While the perfectly coincidental (or maybe not) surge in the stock market on two subsequently thoroughly denied rumors (which did not prevent the S&P to mysteriously close at the day's high) will likely be mentioned at least once or twice in tonight's presidential debate as validation of this administration's economic policies, at least in nominal terms (because while the economy may be Bush's fault, the centrally-planned stock market is entirely Obama's doing or so the logic goes), it unclear if the following number will be brought up. The number in question: $16,190,979,268,766.67, which is the closing number for total US public debt outstanding, which also happens to be a record closing all time high and an increase of $33 billion from yesterday courtesy of the settlement of last week's bond auctions. There is now $242 billion in debt left under the debt ceiling, which at the current recently slowed down pace of debt issuance, which is posed to pick up substantially again, will be exhausted in well under 2 months.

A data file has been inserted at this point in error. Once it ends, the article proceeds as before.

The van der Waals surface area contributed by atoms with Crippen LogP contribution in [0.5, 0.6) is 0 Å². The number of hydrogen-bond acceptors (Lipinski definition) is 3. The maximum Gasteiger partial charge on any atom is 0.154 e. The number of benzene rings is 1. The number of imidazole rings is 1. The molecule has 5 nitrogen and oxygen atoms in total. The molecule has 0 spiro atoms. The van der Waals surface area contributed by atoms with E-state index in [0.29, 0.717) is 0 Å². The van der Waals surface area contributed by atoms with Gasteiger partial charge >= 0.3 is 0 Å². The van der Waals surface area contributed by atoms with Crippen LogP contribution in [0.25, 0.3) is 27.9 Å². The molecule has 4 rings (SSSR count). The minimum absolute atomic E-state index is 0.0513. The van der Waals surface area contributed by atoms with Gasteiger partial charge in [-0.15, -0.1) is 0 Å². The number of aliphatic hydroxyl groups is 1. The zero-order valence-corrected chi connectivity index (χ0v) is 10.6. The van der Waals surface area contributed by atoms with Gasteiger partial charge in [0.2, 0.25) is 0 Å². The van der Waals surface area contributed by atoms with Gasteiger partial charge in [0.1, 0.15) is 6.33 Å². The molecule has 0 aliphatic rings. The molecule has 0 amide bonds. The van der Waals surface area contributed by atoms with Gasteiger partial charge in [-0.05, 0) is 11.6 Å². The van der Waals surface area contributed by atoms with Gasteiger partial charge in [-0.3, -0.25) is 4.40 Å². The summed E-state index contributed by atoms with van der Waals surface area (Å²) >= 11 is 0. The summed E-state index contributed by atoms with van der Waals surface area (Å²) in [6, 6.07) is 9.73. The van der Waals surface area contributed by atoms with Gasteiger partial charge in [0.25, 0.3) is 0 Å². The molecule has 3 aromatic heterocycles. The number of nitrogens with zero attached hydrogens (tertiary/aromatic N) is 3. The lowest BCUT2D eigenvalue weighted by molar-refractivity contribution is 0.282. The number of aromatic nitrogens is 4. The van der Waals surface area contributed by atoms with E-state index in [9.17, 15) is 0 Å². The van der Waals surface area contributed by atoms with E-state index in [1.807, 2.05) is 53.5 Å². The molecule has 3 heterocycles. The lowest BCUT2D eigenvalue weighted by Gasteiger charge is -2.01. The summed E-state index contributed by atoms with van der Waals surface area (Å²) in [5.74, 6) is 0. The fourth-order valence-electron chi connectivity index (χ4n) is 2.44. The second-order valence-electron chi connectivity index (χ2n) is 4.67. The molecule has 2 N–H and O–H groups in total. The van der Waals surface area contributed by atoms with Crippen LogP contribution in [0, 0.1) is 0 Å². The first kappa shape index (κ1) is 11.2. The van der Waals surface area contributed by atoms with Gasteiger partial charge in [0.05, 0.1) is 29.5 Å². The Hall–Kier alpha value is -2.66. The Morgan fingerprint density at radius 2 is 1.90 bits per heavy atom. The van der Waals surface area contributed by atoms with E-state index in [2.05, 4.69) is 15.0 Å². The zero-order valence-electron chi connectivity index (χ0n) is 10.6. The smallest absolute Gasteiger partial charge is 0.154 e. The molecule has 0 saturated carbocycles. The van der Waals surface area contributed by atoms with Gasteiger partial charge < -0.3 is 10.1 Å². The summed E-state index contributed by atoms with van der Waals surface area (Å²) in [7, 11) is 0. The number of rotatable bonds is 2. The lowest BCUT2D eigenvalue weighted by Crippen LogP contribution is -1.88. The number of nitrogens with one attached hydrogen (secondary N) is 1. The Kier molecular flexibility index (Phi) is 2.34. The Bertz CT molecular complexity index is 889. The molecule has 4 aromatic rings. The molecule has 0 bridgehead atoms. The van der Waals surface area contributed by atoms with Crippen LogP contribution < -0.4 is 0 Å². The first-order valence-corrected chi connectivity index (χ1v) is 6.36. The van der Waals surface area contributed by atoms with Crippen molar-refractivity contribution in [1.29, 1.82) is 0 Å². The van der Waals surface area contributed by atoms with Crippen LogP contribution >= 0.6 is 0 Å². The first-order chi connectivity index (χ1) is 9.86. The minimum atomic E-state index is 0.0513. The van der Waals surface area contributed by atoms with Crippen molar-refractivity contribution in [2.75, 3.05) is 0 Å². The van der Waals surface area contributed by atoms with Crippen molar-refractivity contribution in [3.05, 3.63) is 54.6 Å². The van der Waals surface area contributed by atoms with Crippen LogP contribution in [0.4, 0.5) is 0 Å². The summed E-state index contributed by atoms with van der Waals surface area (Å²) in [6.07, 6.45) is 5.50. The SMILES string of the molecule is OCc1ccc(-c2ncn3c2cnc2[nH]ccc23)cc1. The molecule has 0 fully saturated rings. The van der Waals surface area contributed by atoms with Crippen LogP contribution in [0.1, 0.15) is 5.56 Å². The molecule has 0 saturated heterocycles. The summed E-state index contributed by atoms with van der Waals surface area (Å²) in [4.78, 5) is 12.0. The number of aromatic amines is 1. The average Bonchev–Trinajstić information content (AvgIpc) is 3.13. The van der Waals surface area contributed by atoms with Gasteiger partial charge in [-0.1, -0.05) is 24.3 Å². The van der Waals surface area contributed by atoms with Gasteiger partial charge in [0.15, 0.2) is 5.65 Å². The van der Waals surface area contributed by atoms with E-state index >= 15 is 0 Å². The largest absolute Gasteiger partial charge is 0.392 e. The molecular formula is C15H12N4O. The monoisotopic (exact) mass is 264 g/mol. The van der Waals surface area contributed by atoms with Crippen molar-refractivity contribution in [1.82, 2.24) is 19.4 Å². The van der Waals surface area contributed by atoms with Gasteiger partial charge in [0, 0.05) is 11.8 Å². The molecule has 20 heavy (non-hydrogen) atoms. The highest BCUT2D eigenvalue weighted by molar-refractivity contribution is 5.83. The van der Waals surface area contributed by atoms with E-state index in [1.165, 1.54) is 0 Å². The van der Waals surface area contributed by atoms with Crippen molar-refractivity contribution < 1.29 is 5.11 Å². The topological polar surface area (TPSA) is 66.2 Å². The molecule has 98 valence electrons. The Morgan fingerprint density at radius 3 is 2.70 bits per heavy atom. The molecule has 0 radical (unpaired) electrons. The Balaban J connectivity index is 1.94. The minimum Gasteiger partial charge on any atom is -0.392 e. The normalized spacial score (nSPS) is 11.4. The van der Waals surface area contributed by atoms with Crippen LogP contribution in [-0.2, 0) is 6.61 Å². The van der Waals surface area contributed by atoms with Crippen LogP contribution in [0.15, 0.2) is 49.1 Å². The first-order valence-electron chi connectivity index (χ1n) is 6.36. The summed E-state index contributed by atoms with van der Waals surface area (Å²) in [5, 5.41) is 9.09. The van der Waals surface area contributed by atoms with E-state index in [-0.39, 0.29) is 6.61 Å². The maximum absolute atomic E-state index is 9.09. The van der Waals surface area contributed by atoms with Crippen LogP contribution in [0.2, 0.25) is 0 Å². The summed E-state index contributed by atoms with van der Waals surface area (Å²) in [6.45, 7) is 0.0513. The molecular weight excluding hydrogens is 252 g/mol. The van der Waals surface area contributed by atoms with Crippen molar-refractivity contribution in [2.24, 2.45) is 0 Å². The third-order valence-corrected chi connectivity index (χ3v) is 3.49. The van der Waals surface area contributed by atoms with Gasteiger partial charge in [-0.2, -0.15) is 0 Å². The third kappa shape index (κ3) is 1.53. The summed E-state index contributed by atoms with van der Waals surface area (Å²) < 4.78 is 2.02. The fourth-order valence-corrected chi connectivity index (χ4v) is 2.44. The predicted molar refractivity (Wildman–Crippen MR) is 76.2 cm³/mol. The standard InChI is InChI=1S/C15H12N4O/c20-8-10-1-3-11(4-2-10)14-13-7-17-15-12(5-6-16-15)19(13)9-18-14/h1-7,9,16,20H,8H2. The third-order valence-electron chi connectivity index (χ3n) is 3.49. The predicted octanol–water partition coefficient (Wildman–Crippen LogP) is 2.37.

Remember: there is never such a thing as a free lunch. The benefit of this unrepayable debt and ruinous fiscal policy is precisely what the administration is taking benefit for, namely the soaring stock market. The offset, of course, is that as Reinhart and Rogoff never tire of showing, piling up well over 100% in public debt/GDP means that there is only one way out for the host country: either a hard default, or inflating the debt away.
And since neither candidate has any proposal on how to slow down the disastrous trajectory of US indebtedness, don't expect there to be any substantial discussion of the math behind the number highlighted in the table above.
Source: Debt to the penny.